GoRuck Tough for Mashable.com

Most people celebrated Memorial Day by lighting up the barbecue and enjoying an extra day off. But on this Memorial Day, I got to follow — or rather, run — alongside a group of 28 men and one woman who paid their respects to fallen soldiers with a small sacrifice of their own. They chose to put themselves through a series of physically and emotionally demanding tasks, each of them in the name of a soldier killed in battle.

The night begins at the meeting point, Joe Moakley Park, as the group does a series of ‘mountain climbers.’
The group was instructed to remove their shoes and socks before embarking on the journey. They remained barefoot for the first few hours.
The night begins at the meeting point, Joe Moakley Park, as the group does a series of ‘mountain climbers.’
Participants lined up at the beach before they were told to crabwalk into the dark, cold water.
Setting down to plan a route to the next destination.

Some would call them dedicated. Others might call them committed.

Still others might just call them crazy, but over the course of 12 grueling hours starting at 9 p.m. on an unusually cold evening, these 29 individuals added themselves to a small but growing group of men and women to complete a GORUCK, a series of mentally and physically draining tasks that would be done barefoot. They would carry backpacks loaded with bricks — in many cases up to 30 pounds — and under no circumstance would they be allowed to set down their backpacks during the event.

The group met at Joe Moakley Park in Boston and were introduced to their “cadre”, the man who would lead and push them over the next 12 hours. The cadre, who earned the title of sergeant in the armed forces, was a self-proclaimed countryboy and gave the option to be called by several names, none of which were “sir.”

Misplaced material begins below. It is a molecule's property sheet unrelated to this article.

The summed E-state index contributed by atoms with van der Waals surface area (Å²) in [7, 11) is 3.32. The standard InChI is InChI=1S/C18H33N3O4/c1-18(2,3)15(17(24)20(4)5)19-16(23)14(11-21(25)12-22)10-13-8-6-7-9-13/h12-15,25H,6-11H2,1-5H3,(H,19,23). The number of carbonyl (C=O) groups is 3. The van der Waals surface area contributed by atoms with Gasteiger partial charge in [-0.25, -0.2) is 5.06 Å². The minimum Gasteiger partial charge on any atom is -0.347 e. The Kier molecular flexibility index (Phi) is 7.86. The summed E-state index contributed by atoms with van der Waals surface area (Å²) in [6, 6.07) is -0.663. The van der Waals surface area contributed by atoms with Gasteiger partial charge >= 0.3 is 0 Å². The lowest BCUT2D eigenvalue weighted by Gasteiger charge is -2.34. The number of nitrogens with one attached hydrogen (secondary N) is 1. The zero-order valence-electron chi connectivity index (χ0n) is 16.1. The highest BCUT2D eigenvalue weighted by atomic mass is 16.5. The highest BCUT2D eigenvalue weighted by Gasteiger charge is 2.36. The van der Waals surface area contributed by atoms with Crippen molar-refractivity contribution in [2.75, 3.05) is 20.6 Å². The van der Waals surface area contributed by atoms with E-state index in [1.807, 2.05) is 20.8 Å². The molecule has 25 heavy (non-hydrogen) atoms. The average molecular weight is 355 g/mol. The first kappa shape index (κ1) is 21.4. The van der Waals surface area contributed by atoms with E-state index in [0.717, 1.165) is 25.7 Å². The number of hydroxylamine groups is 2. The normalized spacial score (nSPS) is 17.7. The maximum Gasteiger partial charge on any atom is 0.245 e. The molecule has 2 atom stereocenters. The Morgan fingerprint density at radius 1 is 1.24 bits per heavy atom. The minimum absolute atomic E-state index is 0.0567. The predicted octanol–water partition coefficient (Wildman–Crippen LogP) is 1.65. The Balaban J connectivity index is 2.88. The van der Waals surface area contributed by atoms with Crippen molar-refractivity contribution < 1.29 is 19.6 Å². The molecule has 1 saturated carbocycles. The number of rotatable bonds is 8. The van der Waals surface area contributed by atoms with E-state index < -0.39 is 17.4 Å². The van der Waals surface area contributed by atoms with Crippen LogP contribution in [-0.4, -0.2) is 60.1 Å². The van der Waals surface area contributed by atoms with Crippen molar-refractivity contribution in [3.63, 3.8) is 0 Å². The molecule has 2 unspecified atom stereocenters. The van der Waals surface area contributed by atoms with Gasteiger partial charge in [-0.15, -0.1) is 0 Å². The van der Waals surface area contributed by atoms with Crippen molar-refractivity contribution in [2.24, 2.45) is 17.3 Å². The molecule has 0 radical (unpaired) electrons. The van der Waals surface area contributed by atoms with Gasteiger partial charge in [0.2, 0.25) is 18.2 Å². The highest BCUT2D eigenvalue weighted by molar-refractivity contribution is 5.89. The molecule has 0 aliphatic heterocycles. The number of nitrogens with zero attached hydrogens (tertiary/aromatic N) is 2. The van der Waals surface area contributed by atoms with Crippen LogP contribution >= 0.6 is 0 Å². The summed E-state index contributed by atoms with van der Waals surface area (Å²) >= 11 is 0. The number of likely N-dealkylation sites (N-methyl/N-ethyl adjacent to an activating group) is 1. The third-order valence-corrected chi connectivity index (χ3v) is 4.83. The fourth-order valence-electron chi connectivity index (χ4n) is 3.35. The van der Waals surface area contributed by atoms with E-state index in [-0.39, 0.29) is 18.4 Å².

A person in the group made the mistake of calling him “sir,” and within seconds, the group was on hands and knees, bear crawling through a field. The word was definitely off the table.

Before the group headed off, the cadre made everyone take off their shoes and socks and empty their bags of any food. All 12 hours would be completed without taking in a single calorie — the only thing allowed was water — and the first few miles of the event would be spent totally barefoot.

The group was instructed to build an apparatus that would suspend four weighted buckets on a track using the materials provided. The entire setup weighed about 500 pounds.

So … why? What’s the point?

Many of the friends and families of participants couldn’t understand the reasoning behind leaving a comfortable home on Memorial Day weekend, on an extra day off of work, to undergo grueling tasks.

Air Force Major David L. Brodeur died April 27, 2011, at Kabul Airport. Eight American service members and a contractor were shot and killed by an Afghan military officer while attending a meeting of foreign and Afghan officers. He is survived by his wife, Susan, and two children, Elizabeth and David Jr.
A1C Zachary Ryan Cuddeback died March 2, 2011. He was stationed with the Air Force in Frankfurt, Germany, when an Islamic extremist walked onto a bus during a routine airport pickup of new recruits. The extremist opened fire, killing Cuddeback, 21, and another airman before his gun jammed and he was arrested.
Staff Sgt. Thomas E. Vitagliano, died Jan. 17, 2015. Vitagliano, who was assigned to the 1st Battalion, 503rd Infantry Regimen, 2nd Infantry Division, was killed when a vehicle-borne improvised explosive device detonated near his position in Ramadi, Iraq.
Lance Corporal Lawrence R. Philippon died May 8, 2005, from enemy small-arms fire while conducting combat operations in the vicinity of Al Qa’im, Iraq. The 22-year-old Pilipon is survived by his fiancee, Olicia Lawrence.

“My buddy and I signed up for this event before we even knew it was going to have this kind of a focus on recognizing the men and women who have paid the ultimate sacrifice,” said Neil Andrito, one of the participants. “But in preparing for this event I have a whole new appreciation for the men and women who serve our country.” The Goruck.com website boasts a mission of “Building Better Americans.”

As the sun rose in Boston on Monday, the small group reflected on the power and spirit of Boston Strong through the heroic acts of those who gave their lives to protect their country.